Cincinnati's City Council held a public hearing Tuesday to discuss the alarming infant mortality rates in the region.
Over the past five years, 543 babies have died in Hamilton County, according to data collected by Cradle Cincinnati. That means for every 1,000 births in Cincinnati there have been 12.4 infant deaths - twice the national average.
"The infant mortality rates here in Cincinnati mirror that of third-world nations," said Councilmember Wendell Young at the hearing. Young is a co-chair of Cradle Cincinnati, a partnership advocating for healthy pregnancies and babies in the area.
Cincinnati is home to leading medical providers, including nationally-ranked Children's Hospital, but Young says those institutions alone cannot fill the infant mortality gap.
"There is no silver bullet that will solve this issue, but by working together there is a silver buckshot," a presenter explained. Cradle Cincinnati was formed to tackle the issue as a partnership that includes city and county officials, Cincinnati Children's Hospital, UC Health and all local maternity hospital units.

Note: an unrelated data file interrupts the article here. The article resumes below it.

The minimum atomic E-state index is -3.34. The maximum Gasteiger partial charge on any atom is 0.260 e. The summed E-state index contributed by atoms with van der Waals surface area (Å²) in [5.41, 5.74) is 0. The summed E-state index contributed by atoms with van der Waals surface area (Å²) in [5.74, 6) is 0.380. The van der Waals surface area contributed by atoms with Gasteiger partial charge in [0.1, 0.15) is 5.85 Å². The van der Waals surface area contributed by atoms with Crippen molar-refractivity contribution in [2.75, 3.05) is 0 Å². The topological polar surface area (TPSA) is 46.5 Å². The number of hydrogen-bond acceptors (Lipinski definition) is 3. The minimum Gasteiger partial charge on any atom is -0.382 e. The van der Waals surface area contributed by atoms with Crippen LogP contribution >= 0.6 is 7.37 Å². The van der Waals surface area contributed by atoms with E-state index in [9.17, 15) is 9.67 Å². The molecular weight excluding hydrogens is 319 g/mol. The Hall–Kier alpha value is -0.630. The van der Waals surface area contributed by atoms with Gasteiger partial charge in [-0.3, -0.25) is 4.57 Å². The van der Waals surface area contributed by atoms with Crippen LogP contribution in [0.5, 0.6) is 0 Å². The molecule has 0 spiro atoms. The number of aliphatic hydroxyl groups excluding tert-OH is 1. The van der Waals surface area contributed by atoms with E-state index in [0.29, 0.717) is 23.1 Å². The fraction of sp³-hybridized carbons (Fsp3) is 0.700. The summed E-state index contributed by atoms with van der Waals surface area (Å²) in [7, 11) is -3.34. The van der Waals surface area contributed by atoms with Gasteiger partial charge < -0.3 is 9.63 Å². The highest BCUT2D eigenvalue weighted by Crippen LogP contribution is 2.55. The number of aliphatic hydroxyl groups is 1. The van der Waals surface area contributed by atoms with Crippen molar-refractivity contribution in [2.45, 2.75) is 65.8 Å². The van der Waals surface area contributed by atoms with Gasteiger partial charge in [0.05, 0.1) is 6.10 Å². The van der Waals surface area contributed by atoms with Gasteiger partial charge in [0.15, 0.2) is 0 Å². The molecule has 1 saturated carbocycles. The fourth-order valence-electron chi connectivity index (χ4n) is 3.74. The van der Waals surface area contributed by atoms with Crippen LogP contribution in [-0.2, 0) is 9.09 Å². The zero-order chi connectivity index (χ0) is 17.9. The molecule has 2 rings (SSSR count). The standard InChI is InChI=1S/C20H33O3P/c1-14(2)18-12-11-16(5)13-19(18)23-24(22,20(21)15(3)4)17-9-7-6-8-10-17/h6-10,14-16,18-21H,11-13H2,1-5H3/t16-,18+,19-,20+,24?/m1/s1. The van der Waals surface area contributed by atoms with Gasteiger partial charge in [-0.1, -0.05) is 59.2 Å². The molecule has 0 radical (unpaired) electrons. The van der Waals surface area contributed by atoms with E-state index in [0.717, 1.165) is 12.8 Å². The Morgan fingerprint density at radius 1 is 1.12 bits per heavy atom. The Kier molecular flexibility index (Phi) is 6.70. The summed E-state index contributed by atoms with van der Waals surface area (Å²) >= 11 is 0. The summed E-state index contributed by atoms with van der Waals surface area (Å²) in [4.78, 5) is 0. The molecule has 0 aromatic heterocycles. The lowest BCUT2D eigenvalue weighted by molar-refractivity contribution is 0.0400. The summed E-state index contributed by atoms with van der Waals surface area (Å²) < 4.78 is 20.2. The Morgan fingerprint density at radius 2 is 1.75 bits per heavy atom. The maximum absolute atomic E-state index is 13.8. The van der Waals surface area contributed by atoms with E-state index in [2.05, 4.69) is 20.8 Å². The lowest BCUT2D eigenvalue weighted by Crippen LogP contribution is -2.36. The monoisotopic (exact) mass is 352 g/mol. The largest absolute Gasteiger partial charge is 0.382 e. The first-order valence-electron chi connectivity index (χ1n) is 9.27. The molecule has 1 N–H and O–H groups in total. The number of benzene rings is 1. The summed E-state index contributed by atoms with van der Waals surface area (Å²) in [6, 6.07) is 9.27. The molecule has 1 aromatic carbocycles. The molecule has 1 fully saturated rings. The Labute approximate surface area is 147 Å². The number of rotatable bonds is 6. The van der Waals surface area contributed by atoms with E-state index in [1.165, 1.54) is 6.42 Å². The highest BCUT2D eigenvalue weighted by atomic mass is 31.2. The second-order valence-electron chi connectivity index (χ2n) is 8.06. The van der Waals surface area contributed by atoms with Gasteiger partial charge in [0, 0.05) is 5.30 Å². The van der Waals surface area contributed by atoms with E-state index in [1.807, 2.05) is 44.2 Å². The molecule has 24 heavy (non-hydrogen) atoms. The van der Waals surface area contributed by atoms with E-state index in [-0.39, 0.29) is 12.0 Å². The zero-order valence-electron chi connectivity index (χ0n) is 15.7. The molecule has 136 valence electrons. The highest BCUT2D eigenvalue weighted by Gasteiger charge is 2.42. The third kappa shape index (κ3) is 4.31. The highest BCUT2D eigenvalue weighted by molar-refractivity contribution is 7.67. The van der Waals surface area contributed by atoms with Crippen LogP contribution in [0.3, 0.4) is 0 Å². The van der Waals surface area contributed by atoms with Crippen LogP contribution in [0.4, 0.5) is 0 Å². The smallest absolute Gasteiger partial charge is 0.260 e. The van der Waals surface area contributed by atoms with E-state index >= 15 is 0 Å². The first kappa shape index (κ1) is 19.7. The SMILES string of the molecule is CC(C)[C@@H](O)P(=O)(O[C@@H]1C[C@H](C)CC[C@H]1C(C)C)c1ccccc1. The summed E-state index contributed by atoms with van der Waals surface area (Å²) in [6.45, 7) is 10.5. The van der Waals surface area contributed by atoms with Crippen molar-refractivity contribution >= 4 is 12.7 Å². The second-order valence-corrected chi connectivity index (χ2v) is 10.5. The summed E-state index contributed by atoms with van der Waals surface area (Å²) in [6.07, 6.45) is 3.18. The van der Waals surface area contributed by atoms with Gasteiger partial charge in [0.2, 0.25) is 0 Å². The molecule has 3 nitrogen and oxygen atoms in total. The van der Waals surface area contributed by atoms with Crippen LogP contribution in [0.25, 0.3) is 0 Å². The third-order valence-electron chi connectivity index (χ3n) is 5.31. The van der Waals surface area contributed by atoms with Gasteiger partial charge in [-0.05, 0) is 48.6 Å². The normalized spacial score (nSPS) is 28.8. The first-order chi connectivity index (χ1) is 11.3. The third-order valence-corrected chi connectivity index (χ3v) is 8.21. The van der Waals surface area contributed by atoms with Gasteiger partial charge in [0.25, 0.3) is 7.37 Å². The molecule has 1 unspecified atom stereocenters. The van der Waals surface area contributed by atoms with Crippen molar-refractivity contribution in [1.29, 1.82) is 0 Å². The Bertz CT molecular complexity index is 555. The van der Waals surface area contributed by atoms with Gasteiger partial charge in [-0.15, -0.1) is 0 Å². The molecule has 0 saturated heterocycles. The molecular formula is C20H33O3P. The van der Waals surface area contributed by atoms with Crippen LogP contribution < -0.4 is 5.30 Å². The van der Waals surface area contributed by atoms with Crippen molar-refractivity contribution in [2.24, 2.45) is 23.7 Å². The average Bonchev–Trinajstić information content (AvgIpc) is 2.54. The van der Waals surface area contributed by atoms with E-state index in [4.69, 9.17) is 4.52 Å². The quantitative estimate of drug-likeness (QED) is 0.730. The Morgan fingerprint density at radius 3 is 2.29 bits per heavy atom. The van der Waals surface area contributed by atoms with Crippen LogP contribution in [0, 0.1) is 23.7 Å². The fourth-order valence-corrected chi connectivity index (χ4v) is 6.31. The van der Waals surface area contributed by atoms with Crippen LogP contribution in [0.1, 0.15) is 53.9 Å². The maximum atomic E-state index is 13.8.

Council previously voted to put $250,000 towards Cradle Cincinnati, but representatives say $5.6 million is needed each year to fill the funding gap and make a difference in the numbers.
Leaders say more outreach efforts are needed to prevent the deaths and are using data and prevention tips to spread the word to the community.
Inequality plays a large factor in infant mortality, according to Cradle Cincinnati, with African American infants in Ohio dying before their first birthday at twice the rate of white infants.
Cradle Cincinnati points to ‘the three S's' to prevent deaths.
Spacing: Enough time between pregnancies. Women with pregnancies spaced less than 18 months apart are 368% more likely to have an infant death, research shows.
Smoking: Smoking increases the likelihood of premature birth. 70 percent of Hamilton County infant deaths in 2013 were reportedly impacted by pre term birth.
Sleeping: Officials say safer sleep practices can reduce infant mortality rates and that babies should sleep alone, on their backs and in a crib. 16 percent of Hamilton County infant deaths were impacted by unsafe sleep in 2013.
Hamilton County sees 9.9 infant deaths per 1,000 births. The national average is 6.1.
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